Moreover, there are additional disadvantages to the BT. For example, financial institutions would require special rules, adding to the complexity of the system. Furthermore, government revenues would be less predictable and more volatile because the starting point for the determination of the BT would be net income under the Income Tax Act. As a result, revenues from the federal government's two principal tax systems would tend to increase and decrease in line with the rise and fall of the economy. Finally, it is difficult to provide exemptions under a BT-type tax.(5)
VI. Alternative Tax System-Summary
To establish and maintain a sound economy in Canada, the tax system must meet certain essential criteria. First and foremost, it must produce revenues sufficient to fund essential government services and programs. Second, it should encourage (or, at a minimum, not discourage) job creation and retention. Third, it must not harm the competitiveness of Canadian businesses, either in Canada or in foreign markets. Fourth, the implementation costs and complexities of any alternative system must be minimized. Fifth, the operational costs of an alternative system must be minimized. Sixth, harmonization of the federal and provincial systems, with an identical tax base and administrative practices must be attainable. Finally, the public must be convinced of the fairness and necessity of the tax system.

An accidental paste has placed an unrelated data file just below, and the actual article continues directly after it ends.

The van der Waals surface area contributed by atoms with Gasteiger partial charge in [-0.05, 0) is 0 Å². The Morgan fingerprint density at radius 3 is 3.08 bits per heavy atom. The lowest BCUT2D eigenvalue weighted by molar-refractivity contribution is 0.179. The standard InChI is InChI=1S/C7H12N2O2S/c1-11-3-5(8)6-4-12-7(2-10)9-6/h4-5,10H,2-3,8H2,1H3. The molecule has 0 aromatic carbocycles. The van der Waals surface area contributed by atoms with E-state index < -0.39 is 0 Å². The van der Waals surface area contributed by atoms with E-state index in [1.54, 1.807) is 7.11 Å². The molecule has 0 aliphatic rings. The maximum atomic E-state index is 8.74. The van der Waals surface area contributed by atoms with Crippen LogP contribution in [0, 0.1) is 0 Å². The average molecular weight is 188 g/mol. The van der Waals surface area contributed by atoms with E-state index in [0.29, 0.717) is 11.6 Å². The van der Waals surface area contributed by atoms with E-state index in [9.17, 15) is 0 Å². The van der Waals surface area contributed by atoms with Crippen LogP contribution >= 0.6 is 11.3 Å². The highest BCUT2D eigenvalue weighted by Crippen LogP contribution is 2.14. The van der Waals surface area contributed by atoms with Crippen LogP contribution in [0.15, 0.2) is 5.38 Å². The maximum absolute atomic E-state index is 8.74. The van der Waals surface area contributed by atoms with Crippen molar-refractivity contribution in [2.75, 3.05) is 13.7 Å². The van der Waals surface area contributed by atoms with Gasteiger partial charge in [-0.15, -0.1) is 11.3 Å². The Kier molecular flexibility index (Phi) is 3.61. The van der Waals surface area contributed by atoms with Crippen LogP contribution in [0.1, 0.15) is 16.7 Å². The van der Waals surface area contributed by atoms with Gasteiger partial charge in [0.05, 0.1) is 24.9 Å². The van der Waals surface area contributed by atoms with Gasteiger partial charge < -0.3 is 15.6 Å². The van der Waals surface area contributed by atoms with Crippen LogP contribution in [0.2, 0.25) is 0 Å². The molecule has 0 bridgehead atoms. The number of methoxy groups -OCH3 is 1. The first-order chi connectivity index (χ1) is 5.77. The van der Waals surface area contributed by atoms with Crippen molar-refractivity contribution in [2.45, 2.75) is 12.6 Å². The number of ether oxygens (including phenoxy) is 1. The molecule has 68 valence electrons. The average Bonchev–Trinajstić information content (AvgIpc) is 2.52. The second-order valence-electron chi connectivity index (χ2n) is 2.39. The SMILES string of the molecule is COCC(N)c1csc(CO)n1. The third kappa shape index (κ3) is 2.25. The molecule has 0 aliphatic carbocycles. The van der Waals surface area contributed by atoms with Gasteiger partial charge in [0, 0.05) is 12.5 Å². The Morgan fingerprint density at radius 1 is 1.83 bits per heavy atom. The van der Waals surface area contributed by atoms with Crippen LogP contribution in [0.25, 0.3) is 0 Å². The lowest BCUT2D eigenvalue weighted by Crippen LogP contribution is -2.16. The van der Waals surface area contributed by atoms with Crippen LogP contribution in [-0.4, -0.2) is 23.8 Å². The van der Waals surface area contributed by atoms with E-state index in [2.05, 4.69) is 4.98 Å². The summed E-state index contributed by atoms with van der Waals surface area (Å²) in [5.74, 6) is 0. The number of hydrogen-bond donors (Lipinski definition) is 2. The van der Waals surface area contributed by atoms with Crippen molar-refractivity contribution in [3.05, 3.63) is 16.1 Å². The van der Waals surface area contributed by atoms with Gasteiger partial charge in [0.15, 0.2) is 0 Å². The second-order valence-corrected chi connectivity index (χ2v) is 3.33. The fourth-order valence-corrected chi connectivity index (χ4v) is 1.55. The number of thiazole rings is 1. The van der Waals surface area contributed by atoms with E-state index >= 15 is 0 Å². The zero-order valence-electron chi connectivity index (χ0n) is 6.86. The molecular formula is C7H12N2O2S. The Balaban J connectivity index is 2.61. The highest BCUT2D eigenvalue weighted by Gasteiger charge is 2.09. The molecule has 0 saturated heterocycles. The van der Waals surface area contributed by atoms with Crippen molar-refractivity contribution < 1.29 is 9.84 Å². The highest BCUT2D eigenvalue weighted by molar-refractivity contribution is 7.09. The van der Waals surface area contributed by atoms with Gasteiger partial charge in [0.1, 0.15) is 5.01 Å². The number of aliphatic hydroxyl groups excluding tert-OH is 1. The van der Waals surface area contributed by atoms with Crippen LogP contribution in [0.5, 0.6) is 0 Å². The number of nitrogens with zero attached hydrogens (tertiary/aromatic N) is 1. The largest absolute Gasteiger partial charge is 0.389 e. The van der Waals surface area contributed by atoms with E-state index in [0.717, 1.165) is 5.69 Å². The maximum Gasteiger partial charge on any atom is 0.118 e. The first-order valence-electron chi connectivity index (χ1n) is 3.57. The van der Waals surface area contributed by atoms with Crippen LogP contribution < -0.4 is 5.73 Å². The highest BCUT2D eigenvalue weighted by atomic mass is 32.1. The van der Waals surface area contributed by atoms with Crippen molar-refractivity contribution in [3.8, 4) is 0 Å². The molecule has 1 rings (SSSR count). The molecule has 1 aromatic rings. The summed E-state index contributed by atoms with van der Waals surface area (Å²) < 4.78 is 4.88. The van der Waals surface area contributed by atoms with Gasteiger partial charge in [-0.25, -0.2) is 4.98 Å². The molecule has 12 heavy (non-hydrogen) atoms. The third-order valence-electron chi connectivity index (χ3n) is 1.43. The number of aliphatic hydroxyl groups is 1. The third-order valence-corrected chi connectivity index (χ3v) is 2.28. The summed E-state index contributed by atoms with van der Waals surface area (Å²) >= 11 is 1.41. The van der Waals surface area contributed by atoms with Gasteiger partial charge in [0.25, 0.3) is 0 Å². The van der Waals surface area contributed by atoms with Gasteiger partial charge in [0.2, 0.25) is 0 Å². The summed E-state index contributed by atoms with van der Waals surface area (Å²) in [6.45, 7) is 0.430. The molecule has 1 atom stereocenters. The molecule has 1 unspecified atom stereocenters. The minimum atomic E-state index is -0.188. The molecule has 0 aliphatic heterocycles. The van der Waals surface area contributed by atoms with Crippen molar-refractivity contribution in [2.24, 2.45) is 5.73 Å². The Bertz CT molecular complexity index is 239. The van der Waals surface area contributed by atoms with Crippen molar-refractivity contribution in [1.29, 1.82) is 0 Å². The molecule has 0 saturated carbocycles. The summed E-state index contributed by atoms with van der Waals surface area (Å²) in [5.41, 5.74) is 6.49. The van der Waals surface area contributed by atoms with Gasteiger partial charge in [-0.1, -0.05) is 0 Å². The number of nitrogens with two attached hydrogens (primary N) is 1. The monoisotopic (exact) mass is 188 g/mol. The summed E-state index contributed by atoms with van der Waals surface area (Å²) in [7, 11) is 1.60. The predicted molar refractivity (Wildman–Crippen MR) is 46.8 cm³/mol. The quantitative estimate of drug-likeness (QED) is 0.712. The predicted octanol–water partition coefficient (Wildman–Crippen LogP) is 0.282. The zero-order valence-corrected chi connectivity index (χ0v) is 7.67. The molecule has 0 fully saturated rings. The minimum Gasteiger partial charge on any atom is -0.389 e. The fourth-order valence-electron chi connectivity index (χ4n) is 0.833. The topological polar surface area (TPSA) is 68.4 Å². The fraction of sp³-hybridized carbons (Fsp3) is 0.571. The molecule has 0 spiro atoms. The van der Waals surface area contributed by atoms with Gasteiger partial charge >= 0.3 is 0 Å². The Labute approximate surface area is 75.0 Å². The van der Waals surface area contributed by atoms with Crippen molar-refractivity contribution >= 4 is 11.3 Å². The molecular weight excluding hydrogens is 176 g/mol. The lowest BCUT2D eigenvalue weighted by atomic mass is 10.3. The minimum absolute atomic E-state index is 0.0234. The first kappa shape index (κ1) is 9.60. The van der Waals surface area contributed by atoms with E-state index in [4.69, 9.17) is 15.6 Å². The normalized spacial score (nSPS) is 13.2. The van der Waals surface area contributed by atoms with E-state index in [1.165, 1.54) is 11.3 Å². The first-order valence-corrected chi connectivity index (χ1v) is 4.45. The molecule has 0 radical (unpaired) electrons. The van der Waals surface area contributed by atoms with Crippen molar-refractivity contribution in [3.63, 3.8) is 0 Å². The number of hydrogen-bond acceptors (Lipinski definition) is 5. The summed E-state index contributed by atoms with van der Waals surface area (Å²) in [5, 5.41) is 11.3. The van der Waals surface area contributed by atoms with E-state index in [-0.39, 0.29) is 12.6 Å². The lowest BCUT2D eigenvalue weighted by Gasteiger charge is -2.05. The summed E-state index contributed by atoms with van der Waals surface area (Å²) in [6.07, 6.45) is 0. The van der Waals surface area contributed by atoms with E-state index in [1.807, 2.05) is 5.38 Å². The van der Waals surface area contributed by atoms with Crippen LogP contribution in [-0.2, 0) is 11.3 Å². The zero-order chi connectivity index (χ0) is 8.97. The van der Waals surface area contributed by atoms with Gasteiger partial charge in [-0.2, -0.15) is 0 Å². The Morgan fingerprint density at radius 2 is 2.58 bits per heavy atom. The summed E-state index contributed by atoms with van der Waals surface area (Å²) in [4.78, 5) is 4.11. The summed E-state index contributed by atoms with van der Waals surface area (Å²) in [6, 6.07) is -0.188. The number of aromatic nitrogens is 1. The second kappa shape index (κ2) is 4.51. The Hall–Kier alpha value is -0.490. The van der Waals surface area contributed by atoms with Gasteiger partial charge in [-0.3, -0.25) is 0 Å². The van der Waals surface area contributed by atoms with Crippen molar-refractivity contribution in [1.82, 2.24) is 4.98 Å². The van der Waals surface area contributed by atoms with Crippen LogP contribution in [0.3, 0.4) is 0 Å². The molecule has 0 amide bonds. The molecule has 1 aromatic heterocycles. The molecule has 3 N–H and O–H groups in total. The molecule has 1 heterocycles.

To achieve these objectives, the Committee should favorably consider a multi-stage, value-added tax highly comparable to the present GST system. Certain modifications to improve the structure and operation of the GST, however, are desirable. In particular, the Committee should --
(1) Substantially increase the threshold amount for registration;
(2) Expand the tax base to the maximum feasible including, for example, basic groceries and prescription drugs.
(3) Reduce the number of exempt supplies and entities to minimize the complications of the GST.
(4) Reduce the tax rate such that any increase in revenue from (2) and (3) is offset by a decrease arising from items (1) and (4).
(5) Provide for the inclusion of GST in the listed price of goods or services, subject, though, to a requirement that the sales slip or invoice show both the vendor's registration number and the statement that "The price includes both federal tax of |x' percent and provincial tax of |y' percent.'